Charting Banking XVIII: historic ROE and ROA

by PlanMaestro

How fast can a bank profitability recover after a deep recession? If the experience of the US at the end of the 80s (and Latin America 1982, Scandinavia 1992, Mexico 1994, Asia 1998, Argentina and Brazil 2000) is any guide, it can happen pretty fast. Japan is probably the only modern deposits-guaranteed exception to the rule  and we will get to discuss eventually Japan, that very misunderstood and important case – other possible exemptions are welcomed.

How can this be the case? The thing is that most banks while they are solving their issues they are still doing their business: pooling deposits to loan while earning a spread. The moment you end reserving for your past sins and you made it to the finish line with enough capital

  • deposits are still there
  • most assets are still there
  • most loans are still there
  • many competitors are not there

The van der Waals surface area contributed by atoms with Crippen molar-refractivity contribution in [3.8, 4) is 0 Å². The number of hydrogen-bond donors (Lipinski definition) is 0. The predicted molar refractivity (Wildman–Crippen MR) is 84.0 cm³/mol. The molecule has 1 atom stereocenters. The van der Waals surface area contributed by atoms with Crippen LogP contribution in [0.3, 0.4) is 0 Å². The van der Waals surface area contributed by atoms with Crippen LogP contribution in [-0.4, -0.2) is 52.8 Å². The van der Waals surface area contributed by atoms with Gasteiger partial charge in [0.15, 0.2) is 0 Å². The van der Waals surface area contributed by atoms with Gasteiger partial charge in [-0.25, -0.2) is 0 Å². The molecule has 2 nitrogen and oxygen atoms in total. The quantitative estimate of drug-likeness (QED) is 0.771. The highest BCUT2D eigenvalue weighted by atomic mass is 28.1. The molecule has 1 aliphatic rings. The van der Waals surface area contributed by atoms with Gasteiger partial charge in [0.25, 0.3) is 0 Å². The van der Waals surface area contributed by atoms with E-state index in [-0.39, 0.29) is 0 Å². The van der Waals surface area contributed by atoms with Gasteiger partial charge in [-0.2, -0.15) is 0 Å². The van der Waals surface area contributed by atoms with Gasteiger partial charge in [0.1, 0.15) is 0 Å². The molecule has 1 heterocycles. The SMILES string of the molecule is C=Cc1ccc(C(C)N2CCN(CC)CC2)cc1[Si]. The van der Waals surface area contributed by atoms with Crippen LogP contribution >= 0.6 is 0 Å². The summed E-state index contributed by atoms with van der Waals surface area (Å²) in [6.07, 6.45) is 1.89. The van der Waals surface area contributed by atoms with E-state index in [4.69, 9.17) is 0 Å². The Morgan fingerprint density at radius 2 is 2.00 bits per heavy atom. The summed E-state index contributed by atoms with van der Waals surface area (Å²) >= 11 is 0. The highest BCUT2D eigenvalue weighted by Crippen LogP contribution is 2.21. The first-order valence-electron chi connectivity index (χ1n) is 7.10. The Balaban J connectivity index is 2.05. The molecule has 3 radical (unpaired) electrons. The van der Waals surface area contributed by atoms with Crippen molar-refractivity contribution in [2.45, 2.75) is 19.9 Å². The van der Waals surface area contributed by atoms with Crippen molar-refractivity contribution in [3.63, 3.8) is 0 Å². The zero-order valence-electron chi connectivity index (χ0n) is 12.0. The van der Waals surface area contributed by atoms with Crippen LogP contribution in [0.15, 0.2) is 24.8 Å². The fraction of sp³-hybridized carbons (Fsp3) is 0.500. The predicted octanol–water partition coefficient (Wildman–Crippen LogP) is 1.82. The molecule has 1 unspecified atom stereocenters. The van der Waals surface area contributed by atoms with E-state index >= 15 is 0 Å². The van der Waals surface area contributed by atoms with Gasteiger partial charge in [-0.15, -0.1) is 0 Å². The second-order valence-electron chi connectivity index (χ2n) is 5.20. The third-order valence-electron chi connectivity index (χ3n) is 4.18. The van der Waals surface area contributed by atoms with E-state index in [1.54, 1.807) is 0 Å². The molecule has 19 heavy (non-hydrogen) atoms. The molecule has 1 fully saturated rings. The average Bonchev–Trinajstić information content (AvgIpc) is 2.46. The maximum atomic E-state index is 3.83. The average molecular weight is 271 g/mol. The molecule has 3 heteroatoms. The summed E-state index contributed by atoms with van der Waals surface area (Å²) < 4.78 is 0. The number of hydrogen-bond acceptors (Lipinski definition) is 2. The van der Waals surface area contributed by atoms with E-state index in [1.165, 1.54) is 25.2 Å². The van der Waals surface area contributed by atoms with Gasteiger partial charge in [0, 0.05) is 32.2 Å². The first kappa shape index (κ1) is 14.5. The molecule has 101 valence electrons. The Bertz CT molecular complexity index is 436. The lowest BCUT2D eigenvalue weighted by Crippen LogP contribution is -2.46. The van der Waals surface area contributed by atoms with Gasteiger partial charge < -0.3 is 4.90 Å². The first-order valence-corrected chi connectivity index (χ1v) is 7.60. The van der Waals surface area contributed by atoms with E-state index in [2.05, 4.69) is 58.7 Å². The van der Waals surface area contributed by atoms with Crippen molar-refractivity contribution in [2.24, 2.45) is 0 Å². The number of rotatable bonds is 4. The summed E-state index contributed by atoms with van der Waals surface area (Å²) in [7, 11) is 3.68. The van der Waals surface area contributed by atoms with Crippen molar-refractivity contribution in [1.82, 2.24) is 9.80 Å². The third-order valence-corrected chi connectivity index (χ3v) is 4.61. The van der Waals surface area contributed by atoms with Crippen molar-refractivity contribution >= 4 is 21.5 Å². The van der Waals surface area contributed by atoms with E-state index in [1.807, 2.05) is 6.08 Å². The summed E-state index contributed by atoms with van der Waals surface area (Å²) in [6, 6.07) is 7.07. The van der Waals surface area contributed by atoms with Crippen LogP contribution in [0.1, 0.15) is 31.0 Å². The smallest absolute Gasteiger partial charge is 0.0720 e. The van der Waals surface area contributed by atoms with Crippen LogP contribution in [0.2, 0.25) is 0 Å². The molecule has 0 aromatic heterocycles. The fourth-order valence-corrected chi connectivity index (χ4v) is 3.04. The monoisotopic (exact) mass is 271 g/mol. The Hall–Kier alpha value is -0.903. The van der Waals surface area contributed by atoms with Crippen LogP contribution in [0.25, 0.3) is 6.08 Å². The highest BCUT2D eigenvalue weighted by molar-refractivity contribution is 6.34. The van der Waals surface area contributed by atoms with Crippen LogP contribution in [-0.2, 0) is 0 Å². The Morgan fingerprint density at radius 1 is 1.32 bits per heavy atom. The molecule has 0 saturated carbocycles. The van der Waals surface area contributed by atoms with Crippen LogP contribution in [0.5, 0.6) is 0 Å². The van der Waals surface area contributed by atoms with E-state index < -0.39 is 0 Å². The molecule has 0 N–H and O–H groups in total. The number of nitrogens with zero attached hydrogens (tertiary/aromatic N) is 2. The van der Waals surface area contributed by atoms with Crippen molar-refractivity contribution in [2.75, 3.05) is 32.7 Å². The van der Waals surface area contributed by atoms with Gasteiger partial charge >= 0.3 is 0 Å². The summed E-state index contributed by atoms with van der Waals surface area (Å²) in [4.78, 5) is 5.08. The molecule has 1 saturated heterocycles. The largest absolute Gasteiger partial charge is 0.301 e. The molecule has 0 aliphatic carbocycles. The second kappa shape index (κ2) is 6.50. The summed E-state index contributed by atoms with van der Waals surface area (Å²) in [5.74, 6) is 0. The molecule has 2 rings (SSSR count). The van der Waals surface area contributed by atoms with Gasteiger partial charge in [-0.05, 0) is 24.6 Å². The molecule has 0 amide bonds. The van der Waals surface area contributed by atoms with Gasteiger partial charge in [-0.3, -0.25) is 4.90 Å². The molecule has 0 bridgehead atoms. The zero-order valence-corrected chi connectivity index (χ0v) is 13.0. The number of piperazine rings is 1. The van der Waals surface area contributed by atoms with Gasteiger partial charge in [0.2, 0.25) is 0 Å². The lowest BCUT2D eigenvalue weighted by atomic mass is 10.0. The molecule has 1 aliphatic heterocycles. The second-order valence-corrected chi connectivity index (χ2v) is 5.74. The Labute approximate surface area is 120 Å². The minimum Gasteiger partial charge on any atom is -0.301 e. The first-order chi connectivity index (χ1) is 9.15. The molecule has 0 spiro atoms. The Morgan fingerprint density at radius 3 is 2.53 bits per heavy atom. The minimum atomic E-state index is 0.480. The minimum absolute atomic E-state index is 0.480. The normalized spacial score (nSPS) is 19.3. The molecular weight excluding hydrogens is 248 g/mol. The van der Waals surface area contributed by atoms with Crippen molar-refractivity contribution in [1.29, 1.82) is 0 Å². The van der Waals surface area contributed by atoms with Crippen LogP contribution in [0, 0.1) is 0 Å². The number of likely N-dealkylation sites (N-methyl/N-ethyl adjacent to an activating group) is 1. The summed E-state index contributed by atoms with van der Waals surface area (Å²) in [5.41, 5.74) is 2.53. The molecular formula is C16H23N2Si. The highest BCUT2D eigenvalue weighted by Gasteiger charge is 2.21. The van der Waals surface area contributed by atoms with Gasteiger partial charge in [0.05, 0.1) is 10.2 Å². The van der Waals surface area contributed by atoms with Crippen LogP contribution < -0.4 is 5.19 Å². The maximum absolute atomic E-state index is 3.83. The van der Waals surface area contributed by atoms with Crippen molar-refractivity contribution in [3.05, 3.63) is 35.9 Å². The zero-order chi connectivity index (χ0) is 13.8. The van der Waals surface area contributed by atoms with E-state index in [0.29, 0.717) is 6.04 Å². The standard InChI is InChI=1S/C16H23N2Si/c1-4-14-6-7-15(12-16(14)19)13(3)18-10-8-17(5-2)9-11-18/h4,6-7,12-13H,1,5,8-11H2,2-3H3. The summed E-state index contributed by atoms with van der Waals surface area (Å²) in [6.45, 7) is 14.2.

This does not mean that several banks will not go bust and capital should not be infused. After all bad loans were made and someone has to pay for them. But you can also pay them through the so called extend and pretend, that can work up to a certain extent if  assets are performing and your sins are not so bad. With a business that is still a going concern, 4 years of no returns (USA 1990) can pay for 10% of total assets going bad (assuming a conservative 50% recovery of bad loans and 1.2% ROA)

What is counter intuitive for many people is that banks in these bad harvest periods are also seeding  the good harvest years. Lot of competitors are out so banks are making the best loans ever and taking over these competitors deposits.

The risks of investing in banks are very high when bank hot money chases yield, lower  their standards and the costs of those overstretched loans are unknown. That is not what is happening today.